Measuring those last two elements is pretty straight forward: for the width, just use the ruler as you did for the length; for the arch, take advantage of when you have your feet wet and place them on a dry surface, in according to the footprint you see you can take your conclusions. Click here to discover your foot arch. And here to find your true shoe size at home. 

What type of styles should I buy to be more comfortable?

When searching for the right style, remember that there is no ‘one-style-fits-all’ option. “Each foot is different and hence different styles would suit different feet. Generally speaking, seek for shoes that give your foot the most support and stability while walking” aids Behnaz. “Sneakers and lowers heels normally have space for more cushioning therefore will generally be a good option.”

Picking the right shoe according to length and width is a very straight forward option once your measures are known. However, according to the different types of arches, some extra advice can be given. For normal arches, try with shoes that have firm and thick soles, good cushioning, and keep your heel stabilized (your heel should sit snugly in the back of your shoe).

If you have flat feet, it’s extra important to buy shoes that keep your foot from rolling inward. Look for shoes with a thick, cushioned sole and lacing that allows you to restrict movement in the shoe. Shoes with cushioning are extra important if you have high arches. The shoes you’re looking for are typically heavier on cushioning and less rigid.

For high-heels, the story can be different. “even a good quality pair starts hurting just after an hour” She advises to “look for heels no higher than 5cm as daily wear and go higher for your special occasions when you don’t need to be wearing them for many hours.” But always remembering that “if you try the shoes on and they don’t feel ok, they will never feel ok.”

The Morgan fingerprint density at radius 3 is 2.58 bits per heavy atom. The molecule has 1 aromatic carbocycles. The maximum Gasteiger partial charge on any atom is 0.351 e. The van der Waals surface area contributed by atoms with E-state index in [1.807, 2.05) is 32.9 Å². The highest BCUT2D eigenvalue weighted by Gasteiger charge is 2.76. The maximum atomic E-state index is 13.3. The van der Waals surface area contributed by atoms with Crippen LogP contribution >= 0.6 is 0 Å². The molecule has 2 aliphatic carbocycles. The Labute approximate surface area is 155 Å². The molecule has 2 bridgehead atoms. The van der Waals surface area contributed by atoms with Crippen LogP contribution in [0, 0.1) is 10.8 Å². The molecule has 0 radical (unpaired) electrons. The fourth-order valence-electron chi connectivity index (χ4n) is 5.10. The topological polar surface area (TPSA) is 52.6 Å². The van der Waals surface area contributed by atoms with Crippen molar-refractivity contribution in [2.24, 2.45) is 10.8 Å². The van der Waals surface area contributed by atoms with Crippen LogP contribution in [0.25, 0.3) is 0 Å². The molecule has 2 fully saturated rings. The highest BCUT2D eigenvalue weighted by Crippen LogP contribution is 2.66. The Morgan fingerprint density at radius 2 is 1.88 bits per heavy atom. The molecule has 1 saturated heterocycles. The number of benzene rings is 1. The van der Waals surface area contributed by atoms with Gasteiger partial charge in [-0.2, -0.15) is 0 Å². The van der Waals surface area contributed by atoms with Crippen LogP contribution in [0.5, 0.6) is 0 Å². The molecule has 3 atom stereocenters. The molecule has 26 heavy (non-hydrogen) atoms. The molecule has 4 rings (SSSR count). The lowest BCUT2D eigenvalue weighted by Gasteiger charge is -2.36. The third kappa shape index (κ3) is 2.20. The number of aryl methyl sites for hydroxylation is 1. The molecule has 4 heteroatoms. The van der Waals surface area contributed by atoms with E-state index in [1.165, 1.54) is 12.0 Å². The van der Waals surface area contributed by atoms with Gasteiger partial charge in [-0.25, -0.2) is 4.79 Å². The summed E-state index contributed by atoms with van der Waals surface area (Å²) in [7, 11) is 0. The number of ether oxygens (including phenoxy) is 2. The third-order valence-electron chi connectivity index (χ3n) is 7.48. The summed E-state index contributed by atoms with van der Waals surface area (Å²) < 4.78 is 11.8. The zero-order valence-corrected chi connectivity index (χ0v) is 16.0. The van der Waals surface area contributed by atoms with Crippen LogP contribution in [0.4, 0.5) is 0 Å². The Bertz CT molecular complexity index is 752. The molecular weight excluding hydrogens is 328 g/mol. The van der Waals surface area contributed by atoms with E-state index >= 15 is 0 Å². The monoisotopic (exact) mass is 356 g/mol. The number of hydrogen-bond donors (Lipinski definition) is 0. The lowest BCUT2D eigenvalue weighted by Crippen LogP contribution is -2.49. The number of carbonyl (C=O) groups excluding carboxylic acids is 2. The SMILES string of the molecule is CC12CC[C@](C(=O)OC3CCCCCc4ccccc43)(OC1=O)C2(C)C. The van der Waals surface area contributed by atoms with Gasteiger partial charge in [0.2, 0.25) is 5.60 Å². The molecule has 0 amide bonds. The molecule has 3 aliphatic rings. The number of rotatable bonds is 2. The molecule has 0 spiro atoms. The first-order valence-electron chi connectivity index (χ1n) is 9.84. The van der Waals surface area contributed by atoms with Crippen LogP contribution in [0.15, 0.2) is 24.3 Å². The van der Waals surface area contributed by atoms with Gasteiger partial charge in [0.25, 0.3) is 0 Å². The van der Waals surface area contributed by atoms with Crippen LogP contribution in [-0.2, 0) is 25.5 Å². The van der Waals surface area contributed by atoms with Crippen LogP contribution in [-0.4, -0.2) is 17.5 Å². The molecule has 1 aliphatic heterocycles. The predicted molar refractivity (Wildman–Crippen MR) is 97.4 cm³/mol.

When you find a brand or a few brands that fit you well, stick to them, at least for your most important heels. “Normally the price tag of quality shoes is higher. Yet, I always thought the quality is better than quantity. Also as the shoe ages, [a high-quality pair of heels] still look beautiful if not more beautiful, whereas a pair of low quality [heels] after a few times, looks worn out and with lots of wrinkles.

What materials should I give preference to?

Behnaz advises that is necessary to focus on leather materials when buying a pair of shoes. “Leather lining is breathable, is softer and doesn’t give you blisters”. “Of course the price tag of leather shoes is higher, but the foot feels better and adapts more easily to leather than to all other faux leathers. Suede, which is part of the leather family tends to adapt and stretch as well, being a good option.” 


About Behnaz Kanani

Born in Iran and raised in Spain, Behnaz is a footwear designer with over 20 years of experience. After years of research into comfort and quality for shoes, she decided to start her current endeavor: Kanani London. The brand breaks with her previous experiences focusing more on how shoes will be purchased in the future while keeping an eye on the luxury segment. All her shoes are ‘made just for you, customized by you and will fit you perfectly’. Her goal is to make sure her clients feel as comfy in heels as they feel in their slippers and pjs. Find more about Behnaz and her incredible label here.